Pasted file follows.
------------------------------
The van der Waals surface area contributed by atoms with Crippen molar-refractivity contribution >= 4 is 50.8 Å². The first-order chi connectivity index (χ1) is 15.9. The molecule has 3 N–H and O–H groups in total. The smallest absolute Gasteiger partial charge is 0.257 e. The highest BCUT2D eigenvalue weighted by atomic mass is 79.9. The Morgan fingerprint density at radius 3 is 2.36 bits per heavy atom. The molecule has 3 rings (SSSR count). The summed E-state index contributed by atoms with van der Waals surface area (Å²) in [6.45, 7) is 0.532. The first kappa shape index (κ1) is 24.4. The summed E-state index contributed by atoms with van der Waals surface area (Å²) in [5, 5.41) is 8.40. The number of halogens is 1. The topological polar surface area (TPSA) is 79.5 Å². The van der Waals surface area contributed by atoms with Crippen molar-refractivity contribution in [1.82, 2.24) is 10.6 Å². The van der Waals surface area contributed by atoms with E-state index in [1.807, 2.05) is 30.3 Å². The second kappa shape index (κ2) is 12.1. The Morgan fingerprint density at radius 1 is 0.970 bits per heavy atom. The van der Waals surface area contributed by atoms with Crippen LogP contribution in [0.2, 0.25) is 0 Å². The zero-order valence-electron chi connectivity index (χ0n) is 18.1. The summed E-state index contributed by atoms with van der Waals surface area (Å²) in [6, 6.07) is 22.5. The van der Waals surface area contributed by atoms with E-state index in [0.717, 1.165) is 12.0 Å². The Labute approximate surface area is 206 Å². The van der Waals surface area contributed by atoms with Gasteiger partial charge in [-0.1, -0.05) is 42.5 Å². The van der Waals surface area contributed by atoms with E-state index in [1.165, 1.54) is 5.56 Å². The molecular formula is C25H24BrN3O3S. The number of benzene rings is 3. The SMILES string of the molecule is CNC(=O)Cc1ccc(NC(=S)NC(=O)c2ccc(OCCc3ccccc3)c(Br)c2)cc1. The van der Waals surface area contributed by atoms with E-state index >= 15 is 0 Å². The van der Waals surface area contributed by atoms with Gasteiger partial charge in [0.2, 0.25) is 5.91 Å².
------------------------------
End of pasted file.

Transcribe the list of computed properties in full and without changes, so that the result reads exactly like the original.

The van der Waals surface area contributed by atoms with Crippen molar-refractivity contribution >= 4 is 50.8 Å². The first-order chi connectivity index (χ1) is 15.9. The molecule has 3 N–H and O–H groups in total. The smallest absolute Gasteiger partial charge is 0.257 e. The highest BCUT2D eigenvalue weighted by atomic mass is 79.9. The Morgan fingerprint density at radius 3 is 2.36 bits per heavy atom. The molecule has 3 rings (SSSR count). The summed E-state index contributed by atoms with van der Waals surface area (Å²) in [6.45, 7) is 0.532. The first kappa shape index (κ1) is 24.4. The summed E-state index contributed by atoms with van der Waals surface area (Å²) in [5, 5.41) is 8.40. The number of halogens is 1. The topological polar surface area (TPSA) is 79.5 Å². The van der Waals surface area contributed by atoms with Crippen molar-refractivity contribution in [1.82, 2.24) is 10.6 Å². The van der Waals surface area contributed by atoms with E-state index in [1.807, 2.05) is 30.3 Å². The second kappa shape index (κ2) is 12.1. The Morgan fingerprint density at radius 1 is 0.970 bits per heavy atom. The van der Waals surface area contributed by atoms with Crippen LogP contribution in [0.2, 0.25) is 0 Å². The zero-order valence-electron chi connectivity index (χ0n) is 18.1. The summed E-state index contributed by atoms with van der Waals surface area (Å²) in [6, 6.07) is 22.5. The van der Waals surface area contributed by atoms with E-state index in [0.717, 1.165) is 12.0 Å². The Labute approximate surface area is 206 Å². The van der Waals surface area contributed by atoms with Gasteiger partial charge in [-0.1, -0.05) is 42.5 Å². The van der Waals surface area contributed by atoms with E-state index in [1.165, 1.54) is 5.56 Å². The molecular formula is C25H24BrN3O3S. The number of benzene rings is 3. The SMILES string of the molecule is CNC(=O)Cc1ccc(NC(=S)NC(=O)c2ccc(OCCc3ccccc3)c(Br)c2)cc1. The van der Waals surface area contributed by atoms with E-state index >= 15 is 0 Å². The van der Waals surface area contributed by atoms with Gasteiger partial charge in [0.2, 0.25) is 5.91 Å².